Michigan’s problem-solving courts switch focus on rehabilitation

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Nationwide, people are looking at options to reduce incarceration. Here in Michigan, problem solving courts have been providing rehabilitation treatments to people for more than 20 years.

According to the latest state report, graduates of drug court programs are more than
two times less likely to be convicted of a new offense within three years of admission to a program.

Cody Gardner, a graduate from the Eaton county drug court says finishing the program changed his life.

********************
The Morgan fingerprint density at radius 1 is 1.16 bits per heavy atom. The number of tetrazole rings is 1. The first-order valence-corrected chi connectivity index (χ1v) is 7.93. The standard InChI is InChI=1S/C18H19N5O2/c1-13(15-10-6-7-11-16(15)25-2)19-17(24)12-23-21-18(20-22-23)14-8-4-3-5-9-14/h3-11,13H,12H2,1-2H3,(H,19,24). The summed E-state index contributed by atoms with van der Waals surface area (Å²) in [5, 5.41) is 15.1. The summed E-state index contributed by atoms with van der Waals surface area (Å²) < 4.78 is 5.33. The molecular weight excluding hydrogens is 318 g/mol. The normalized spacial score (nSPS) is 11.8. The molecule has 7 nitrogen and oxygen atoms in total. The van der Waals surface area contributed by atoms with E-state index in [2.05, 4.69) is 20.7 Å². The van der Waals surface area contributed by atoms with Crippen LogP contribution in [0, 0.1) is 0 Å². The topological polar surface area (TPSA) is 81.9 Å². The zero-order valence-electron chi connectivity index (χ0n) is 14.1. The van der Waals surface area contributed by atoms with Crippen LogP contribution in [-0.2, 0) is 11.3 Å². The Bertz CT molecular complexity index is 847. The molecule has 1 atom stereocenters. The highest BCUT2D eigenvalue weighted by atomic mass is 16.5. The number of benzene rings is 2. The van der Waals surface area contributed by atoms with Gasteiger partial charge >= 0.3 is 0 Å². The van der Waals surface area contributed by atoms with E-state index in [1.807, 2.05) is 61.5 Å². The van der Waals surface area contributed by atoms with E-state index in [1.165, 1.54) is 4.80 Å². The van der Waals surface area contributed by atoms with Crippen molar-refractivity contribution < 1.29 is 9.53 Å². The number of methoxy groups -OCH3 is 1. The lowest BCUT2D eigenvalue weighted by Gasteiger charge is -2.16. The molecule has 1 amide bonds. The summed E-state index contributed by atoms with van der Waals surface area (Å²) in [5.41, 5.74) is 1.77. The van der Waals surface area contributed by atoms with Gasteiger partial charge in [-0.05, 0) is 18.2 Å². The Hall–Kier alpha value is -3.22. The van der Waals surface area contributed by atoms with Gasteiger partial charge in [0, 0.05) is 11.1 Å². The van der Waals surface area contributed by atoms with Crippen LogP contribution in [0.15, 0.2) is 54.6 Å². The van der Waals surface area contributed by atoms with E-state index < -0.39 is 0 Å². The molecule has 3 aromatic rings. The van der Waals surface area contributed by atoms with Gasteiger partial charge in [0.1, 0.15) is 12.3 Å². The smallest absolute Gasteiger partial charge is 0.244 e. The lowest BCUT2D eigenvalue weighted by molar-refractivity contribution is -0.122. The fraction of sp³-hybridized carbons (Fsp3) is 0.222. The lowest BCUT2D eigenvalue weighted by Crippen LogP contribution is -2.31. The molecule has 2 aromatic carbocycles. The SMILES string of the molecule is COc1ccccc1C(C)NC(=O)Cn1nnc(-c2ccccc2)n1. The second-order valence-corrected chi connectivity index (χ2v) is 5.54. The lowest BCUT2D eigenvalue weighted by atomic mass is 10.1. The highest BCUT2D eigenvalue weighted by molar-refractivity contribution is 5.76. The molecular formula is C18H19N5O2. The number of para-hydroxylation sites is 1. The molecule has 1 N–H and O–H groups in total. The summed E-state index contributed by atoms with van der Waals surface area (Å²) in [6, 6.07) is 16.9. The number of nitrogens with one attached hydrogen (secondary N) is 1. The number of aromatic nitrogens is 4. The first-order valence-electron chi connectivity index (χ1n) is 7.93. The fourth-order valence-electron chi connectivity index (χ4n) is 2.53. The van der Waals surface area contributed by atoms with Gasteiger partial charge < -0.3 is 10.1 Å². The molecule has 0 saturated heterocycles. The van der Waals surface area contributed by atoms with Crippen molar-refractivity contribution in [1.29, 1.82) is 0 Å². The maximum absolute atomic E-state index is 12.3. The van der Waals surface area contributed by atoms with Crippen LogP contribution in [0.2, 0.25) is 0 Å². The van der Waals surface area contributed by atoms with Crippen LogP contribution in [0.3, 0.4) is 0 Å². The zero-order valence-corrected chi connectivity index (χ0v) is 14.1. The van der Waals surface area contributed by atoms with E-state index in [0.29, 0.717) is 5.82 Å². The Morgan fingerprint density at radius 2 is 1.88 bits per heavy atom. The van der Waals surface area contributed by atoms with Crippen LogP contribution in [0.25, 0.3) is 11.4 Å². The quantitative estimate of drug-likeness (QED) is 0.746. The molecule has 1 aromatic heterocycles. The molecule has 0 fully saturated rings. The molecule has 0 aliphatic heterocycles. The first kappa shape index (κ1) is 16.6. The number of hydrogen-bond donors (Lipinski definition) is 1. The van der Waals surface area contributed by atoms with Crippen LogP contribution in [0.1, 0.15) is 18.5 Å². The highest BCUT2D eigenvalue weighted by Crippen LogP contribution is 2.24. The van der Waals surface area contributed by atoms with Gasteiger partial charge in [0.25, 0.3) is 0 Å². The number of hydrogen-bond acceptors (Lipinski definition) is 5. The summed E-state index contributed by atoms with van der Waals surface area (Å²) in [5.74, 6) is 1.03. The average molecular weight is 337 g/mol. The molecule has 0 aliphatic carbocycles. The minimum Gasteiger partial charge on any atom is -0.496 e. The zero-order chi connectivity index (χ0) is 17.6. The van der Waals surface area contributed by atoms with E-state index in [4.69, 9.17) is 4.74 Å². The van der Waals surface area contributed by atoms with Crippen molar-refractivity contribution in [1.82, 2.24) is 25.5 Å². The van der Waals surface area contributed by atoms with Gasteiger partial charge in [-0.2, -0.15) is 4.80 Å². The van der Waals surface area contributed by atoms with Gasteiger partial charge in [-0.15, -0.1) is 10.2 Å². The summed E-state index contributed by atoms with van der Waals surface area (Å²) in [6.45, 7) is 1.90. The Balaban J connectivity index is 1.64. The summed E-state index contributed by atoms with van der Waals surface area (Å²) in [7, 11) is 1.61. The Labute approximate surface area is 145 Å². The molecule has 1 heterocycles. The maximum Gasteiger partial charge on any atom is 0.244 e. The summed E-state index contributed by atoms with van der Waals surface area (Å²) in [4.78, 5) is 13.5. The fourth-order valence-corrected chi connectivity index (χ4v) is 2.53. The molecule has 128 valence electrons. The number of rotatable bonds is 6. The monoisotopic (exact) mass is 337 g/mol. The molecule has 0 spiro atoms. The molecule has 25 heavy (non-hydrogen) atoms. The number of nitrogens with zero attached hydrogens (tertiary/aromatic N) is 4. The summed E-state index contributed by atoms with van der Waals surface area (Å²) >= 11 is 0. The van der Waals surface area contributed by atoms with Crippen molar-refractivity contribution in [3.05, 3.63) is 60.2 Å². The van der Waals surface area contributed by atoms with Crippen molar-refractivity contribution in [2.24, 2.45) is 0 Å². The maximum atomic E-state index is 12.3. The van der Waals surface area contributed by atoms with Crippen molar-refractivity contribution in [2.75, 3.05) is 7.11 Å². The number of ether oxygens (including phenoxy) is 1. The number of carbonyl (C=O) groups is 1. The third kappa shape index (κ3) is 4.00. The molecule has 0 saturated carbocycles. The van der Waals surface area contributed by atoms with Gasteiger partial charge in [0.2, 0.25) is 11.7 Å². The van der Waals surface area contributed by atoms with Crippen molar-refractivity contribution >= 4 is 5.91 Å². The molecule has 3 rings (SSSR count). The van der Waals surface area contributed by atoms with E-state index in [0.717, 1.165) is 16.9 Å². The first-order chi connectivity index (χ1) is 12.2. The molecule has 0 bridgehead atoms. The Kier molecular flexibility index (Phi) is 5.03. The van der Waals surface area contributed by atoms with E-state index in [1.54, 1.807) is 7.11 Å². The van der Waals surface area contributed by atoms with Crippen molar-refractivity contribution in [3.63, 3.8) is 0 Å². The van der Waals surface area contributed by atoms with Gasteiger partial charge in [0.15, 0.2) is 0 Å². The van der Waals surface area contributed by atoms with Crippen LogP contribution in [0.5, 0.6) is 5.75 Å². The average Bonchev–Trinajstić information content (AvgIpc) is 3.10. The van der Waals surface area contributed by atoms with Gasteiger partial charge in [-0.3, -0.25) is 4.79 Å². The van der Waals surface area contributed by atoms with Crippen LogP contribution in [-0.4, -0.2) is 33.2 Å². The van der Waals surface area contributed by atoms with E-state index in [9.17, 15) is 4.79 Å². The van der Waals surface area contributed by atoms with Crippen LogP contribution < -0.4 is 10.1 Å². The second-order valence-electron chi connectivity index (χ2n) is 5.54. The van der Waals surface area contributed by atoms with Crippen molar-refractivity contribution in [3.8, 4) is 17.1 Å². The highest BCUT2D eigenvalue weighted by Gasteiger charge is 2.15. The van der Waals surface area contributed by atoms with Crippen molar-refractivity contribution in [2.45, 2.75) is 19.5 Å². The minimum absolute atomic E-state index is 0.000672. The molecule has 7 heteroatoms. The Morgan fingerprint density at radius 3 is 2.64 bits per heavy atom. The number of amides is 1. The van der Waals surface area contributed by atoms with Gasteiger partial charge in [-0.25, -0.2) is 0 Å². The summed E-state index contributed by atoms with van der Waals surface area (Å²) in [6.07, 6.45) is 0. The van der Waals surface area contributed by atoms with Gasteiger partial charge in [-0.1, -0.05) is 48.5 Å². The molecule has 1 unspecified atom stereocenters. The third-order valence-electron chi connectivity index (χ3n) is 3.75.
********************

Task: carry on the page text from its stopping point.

“Eaton County drug court is one of the hardest out of any counties around and it will push you to the test but at the end when you graduate you will feel like a brand new woman…man,” Gardner said.

Problem solving courts are programs that help veterans, substance abuse offenders, or people dealing with mental health problems get the help they need.

“The problem solving courts are a combination of using mental health professionals, treatment providers along with the traditional participants in the justice system like probation officers,” says Eaton County Judge Janice Cunningham.

There are nearly 200 treatment courts statewide and Michigan Supreme Court Justice Elizabeth Clement says there are plans to expand.

“We’re a national leader in all of our courts but definitely our veteran treatment courts and I know there is interest in expanding those,” she said.

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